This content is available only to AAA members.
Log In or Register

Time to handle 911 call demands with Paramedics

When discussing this new and growing field of pre-hospital care, there seems to be two unique paths that services are following. The first is the hospital-owned or contracted service, where community providers seek ways to decrease readmission rates for CHF, COPD, Pneumonia, Sepsis, MI and other chronic illnesses. When a patient discharged with one of these targeted conditions is readmitted within a 30 day window, “hospitals face penalties of up to 3 percent of Medicare payments in 2018” (Gluck, 2017, para. 10). That is a lot of money. Consider, “Lee Health, Southwest Florida’s largest hospital operator, which is expected to lose $3.4 million in payments” (Gluck, 2017, para. 2). This model represents the if, or, and type of service, meaning if we can do it for less and there are providers willing to do this type of medicine, then we can save the expensive penalties from CMC. The other model of community paramedicine is 911 abuse reduction. For years EMS has conditioned the public to call 911 for any emergency. But today, what we consider an emergency is far from the public’s perception of an emergency. “EMS has experienced a 37% increase in 911 calls since 2008.” (White, 2016, para. (more…)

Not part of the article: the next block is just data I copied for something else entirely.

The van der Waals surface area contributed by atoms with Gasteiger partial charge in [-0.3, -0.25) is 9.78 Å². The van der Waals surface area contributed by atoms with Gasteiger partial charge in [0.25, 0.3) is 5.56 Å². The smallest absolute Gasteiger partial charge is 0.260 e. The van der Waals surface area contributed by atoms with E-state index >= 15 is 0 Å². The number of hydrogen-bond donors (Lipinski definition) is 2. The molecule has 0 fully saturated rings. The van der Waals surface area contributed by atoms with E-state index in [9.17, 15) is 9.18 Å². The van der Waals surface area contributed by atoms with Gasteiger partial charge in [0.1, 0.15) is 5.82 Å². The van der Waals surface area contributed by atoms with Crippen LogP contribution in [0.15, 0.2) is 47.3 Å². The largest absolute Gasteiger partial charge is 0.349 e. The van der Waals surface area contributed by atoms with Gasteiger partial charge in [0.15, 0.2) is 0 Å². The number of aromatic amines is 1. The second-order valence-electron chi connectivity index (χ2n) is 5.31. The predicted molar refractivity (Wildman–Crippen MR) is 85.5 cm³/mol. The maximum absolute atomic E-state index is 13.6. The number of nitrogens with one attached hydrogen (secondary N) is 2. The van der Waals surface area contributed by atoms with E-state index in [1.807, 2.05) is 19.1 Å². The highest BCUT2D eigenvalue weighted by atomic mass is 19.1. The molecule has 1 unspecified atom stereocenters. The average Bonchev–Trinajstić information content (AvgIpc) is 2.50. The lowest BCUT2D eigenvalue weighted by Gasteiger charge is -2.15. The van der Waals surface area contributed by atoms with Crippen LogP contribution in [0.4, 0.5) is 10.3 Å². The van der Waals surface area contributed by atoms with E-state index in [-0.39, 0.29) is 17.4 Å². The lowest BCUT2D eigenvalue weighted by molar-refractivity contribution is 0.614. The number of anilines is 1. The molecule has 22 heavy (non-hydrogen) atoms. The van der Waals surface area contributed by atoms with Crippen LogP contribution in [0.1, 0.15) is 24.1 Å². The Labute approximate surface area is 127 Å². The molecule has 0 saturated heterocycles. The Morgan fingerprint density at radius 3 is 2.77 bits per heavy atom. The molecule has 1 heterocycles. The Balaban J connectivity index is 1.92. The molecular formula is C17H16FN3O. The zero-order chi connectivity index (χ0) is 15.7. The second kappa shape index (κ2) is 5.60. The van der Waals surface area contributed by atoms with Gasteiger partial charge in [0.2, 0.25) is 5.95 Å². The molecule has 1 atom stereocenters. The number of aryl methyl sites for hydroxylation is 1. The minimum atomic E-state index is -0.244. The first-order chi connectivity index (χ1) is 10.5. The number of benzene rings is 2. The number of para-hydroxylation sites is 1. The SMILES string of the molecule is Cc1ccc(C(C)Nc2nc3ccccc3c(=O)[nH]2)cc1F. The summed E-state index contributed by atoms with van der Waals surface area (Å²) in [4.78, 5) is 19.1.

Protecting EMS and What That Means

I have been seeing a lot of chatter on social media and reading quite a bit about ambulance services issuing ballistic vests and providers being allowed to arm themselves. Looking at the available data, consider the following: 67% (95% CI = 63.7%–69.5%) of respondents reported that either they or their partner had been cursed at or threatened by a patient; 45% (95% CI = 42.4%–48.3%) had been punched, slapped, or scratched and 41% (95% CI = 37.9%–43.7%) were spat upon; Four percent (95% CI = 2.8%–5.0%) of the respondents reported that they or their partner had even been stabbed or involved in an attempted stabbing; and 4% (95% CI = 2.5%–4.8%) reported being shot or involved in a shooting attempt by a patient.” (Oliver & Levine, 2014, para. 22). When looking at the survey results, specifically the low percentages of violent activities, it would appear that such protections are not needed. However, I cannot support the notion that a provider feels that where they work this protection is essential to them. I think a closer, more current look with a larger sample will create a better perspective. This study is relatively small and would be better served if the questions (more…)